I told Mr. Earl we could settle the tens of Intergalactic Standards later, when he finished reintegrateing my smaller specimens. He already had Intergalactic Standard1,000.00 of my money in the form of a deposit.

In answer, Mr. Earl fumed and fussed about the hours that his crew had used to subdue and to reintegrate the above listed specimens. He said that the work had taken two or three times what he had estimated.

I acknowledged that, in hindsight, he had underestimated, but offered to pay him no extra for that error. I would not have hired him had I thought it would cost twice what his written estimate had stated.

I had to leave my new Bode’s Galaxy home to conclude some business in The Virgo Cluster. When I returned, rather than finding others of my specimens reintegrated, I found Mr. Earl, his men, their rockets, and their tools gone.

On June 29th, I received a statement from Mr. Earl claiming that I owed him an additional Intergalactic Standard 1,046.00. He also mailed to me official paperwork, which he wanted mailed back to him, claiming that his work was a capital improvement and therefore not subject to tax (form enclosed).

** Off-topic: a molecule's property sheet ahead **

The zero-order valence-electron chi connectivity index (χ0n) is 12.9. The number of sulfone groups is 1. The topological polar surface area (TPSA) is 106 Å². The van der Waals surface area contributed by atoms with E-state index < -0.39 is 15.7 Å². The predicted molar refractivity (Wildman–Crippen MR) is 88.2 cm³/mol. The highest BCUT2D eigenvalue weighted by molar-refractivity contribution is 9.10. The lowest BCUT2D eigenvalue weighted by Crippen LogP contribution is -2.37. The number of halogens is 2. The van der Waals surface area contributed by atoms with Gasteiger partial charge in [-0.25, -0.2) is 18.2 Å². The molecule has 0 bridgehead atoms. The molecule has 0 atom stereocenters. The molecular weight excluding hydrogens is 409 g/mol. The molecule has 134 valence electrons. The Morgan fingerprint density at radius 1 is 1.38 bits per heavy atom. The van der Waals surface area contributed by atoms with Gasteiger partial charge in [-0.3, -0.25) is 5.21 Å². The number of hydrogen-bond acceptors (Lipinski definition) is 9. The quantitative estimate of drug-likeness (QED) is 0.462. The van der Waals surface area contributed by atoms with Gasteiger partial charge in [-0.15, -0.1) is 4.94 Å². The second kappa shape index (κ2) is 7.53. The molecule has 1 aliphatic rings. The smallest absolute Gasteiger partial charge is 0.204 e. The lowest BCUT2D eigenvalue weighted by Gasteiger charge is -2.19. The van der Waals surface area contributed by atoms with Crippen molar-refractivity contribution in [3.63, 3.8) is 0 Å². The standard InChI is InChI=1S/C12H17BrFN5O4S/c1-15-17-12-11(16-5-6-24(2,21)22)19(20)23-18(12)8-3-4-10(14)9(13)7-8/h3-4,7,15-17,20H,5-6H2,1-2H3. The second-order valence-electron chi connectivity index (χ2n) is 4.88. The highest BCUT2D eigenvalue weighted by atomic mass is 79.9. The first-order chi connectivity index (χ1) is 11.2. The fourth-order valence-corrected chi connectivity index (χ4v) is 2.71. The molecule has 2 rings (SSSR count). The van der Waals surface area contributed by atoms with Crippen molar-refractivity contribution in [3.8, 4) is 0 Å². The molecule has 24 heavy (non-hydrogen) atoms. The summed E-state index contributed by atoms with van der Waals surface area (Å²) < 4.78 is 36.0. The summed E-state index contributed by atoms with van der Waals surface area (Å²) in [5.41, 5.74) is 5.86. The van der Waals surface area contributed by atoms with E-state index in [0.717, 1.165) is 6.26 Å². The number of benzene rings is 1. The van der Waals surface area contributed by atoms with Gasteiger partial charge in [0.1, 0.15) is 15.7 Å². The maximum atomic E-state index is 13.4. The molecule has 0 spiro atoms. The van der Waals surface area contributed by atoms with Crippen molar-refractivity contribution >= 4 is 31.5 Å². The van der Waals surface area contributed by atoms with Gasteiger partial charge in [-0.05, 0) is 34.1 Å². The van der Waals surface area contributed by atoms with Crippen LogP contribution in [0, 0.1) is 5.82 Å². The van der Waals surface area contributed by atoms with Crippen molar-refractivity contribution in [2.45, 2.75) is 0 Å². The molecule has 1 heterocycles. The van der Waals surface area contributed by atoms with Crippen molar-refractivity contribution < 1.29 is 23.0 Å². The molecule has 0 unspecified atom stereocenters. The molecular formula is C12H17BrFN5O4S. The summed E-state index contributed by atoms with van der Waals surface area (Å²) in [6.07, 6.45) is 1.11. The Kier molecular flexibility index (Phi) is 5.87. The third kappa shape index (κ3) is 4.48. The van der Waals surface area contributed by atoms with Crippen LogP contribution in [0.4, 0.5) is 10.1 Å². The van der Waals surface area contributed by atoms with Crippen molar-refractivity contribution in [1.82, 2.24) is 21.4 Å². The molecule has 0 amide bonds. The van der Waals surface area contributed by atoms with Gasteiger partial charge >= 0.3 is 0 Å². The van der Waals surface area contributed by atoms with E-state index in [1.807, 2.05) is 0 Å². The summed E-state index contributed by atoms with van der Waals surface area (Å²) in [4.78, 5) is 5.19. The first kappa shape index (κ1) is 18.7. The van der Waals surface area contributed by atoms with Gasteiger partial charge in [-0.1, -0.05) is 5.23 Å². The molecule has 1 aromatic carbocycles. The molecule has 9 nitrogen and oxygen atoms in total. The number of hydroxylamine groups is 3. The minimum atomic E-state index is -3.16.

On the statement, the Mr. Earl charged me for the labors that I had executed myself or that I had hired a neighbor’s kid to complete. What’s more, Mr. Earl charged me for many more man hours than he had orally specified in our conversation of June 20, i.e. for twenty-five man hours of unloading specimens, rather than for the half hour he had originally claimed. He charged, too, for “consultation with customer on reintegration placement.” That latter business was nonsense since I, myself, had made the drawings of where each species was to be placed in my biological gardens, including the destined locations for the specimens Mr. Earl had failed to subdue or to move for me. Finally, Mr. Earl also meant to charge me for relocating the last three hydras even though he, himself, had admitted that he had botched that job.